Tuesday, July 24, 2018

Happy Holiday!

Today, as I post this, is July 24. Here in Utah it’s a big day. Pioneer Day. A state holiday. Lots of folks who work for a living get the day off. There’s a big parade in downtown Salt Lake City and fireworks will light up the sky tonight at many places around the state.
For some reason, Utah’s Pioneer Day holiday is confusing to a lot of people. Immigrants enjoy the day off, but can’t wrap their heads around the reason for it—well, lots of them know the why of it, but still don’t grasp why that why matters.
It all started back in 1847 when Mormon leader Brigham Young’s wagon pulled into the Salt Lake Valley and he raised up from his sickbed and said this was the place the Mormons (having been chased out of New York, Ohio, Missouri, and Illinois) would settle. His declaration was no big surprise—some advance members of the expedition were already here plowing when Brother Brigham showed up—but he made it official. He hadn’t asked permission to settle here, either from the bands of Ute and Shoshoni and other Indians who frequented the area, or from Mexico, which held title, such as it was, to the place.
But here the Mormons settled anyway, intending to form their own little nation with a theocratic-type government. But, much to their surprise, they soon ended up back in the United States in 1848 when the land was seized following the Mexican-American War.
Commemorating the arrival of those Mormon pioneers in the Salt Lake Valley is the reason for all the hoopla. I don’t know why that’s so confusing. When I lived in Nevada, most of that state shut down for a day in late October to celebrate Nevada Day, commemorating statehood. (Nevada, by the way, was originally part of Utah before the federal government started slicing off chunks to make and add to the new state. The same thing happened with parts of Colorado and Wyoming, too. The Mormons originally claimed big chunks of California, Arizona, New Mexico, and Oregon as well, but the government never recognized that claim. It’s all covered in a chapter of my book, The Lost Frontier.)
But never mind all that. Just have a happy holiday. We could all use an excuse to celebrate.

Saturday, July 14, 2018

My Favorite Book, Part 15.

Since the late nineteenth century, the American West has been an environmental battleground. At one extreme, rabid capitalists see the region as nothing more than a rich land to be exploited for personal gain, never mind the effects their profiteering has on the land and the people who live on it. At the other extreme are radicals who believe mankind has no place in the West; that it is best left to the elements and we humans should only be allowed to sneak in and take a peek every now and then, then leave.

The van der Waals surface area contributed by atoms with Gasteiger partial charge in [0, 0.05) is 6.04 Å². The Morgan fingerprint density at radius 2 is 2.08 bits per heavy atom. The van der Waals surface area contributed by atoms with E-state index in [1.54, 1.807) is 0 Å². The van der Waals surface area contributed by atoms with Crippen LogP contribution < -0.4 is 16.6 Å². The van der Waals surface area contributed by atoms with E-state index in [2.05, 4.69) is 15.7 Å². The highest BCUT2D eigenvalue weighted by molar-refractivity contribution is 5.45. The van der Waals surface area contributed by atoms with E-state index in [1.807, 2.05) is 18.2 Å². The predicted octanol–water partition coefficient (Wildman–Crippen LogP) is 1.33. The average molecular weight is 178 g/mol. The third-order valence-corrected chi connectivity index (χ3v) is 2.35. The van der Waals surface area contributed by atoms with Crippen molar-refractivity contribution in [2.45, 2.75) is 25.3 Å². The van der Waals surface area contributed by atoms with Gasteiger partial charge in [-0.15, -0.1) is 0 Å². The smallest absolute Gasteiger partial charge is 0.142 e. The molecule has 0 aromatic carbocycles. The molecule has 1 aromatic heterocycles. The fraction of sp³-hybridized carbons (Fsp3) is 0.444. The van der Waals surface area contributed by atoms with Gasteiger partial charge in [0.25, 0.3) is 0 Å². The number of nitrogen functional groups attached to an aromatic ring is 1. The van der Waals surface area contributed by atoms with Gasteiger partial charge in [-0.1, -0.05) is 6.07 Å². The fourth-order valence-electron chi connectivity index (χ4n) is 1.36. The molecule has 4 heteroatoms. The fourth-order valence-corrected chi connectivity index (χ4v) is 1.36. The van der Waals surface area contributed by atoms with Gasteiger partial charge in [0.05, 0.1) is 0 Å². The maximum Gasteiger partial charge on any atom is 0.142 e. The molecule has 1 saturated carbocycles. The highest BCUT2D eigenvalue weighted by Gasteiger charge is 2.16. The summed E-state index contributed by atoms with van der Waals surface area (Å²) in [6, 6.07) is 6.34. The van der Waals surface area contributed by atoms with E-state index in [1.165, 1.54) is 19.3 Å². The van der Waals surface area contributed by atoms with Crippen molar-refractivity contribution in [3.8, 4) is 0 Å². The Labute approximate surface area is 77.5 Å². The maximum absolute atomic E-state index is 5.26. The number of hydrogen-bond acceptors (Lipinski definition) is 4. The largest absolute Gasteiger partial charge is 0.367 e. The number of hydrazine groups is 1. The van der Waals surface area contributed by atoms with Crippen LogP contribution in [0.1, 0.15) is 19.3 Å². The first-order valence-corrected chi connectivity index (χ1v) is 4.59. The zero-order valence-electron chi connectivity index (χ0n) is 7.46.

Most folks, as is usually the case, are sandwiched somewhere nearer the center of those extremes and look to achieve some kind of balance betwixt and between. Even then, viewpoints are fervent and disagreements intense.
Although somewhat dated since its publication in 1971, Encounters with the Archdruid by John McPhee paints arguments between conservation and development in vivid colors. And, the fact is, the arguments have changed little since then—or ever.
The book sets the views of David Brower, outdoorsman and long-time leader of the Sierra Club and the titular “Archdruid,” against three powerful men with contrasting views. One of the encounters lies outside the West, featuring a real estate developer on Hilton Head Island off the South Carolina coast. Another concerns mineral mining in remote areas, specifically in a wilderness location in the Cascade Range. The third, and most engaging for me, pits government dam builder Floyd Dominy against Brower during a float trip through the Grand Canyon.
McPhee, a meticulous reporter and imaginative writer, allows each man to state his case during each encounter, and allows readers to take from the debates what they will. And, like all good art and literature, Encounters with the Archdruid asks a lot more questions than it answers.

Thursday, July 5, 2018

A Viewers Guide to Roadside Animals.

Few things—if anything—in life gave my Dad more pleasure than horses and cattle. He knew them well and worked them like few have the ability to do.
But even when not working, you might find him out in the corral “messing” with the horses. You’d often find him horseback in the pasture, or sitting on the tailgate of the pickup truck, or on the tractor seat after winter feeding just watching his cows, long beyond his original reason for being there.
When traveling, he always noticed cattle and horses in the pastures and on the open range flying past the windshield. He’d comment on how “slick” (or maybe “poor”) the cows looked, admire the growing calves, point out a well-made range bull, praise horses and colts.
While not as practiced at it as Dad, it’s a practice I picked up from him. Our car often hears comments about grazing cattle, usually accompanied by regret that almost all of them nowadays are black. Sighting a herd of our favored Herefords gleaming red and white in the sun is a rare and precious thing. Were you with us, you’d also hear my mockery every time we pass one of those yellow diamond-shaped roadside signs warning of livestock grazing on open range—with a picture of a dairy cow on it.
But, perhaps, my favorite remark concerning roadside animals is one I heard decades ago from a rodeo traveling pal; a comment that betrays a real love for the sport. Drive past horses in a pasture and Marlowe “Bird” Carroll would likely say, “You think those horses would buck?”
I still wonder.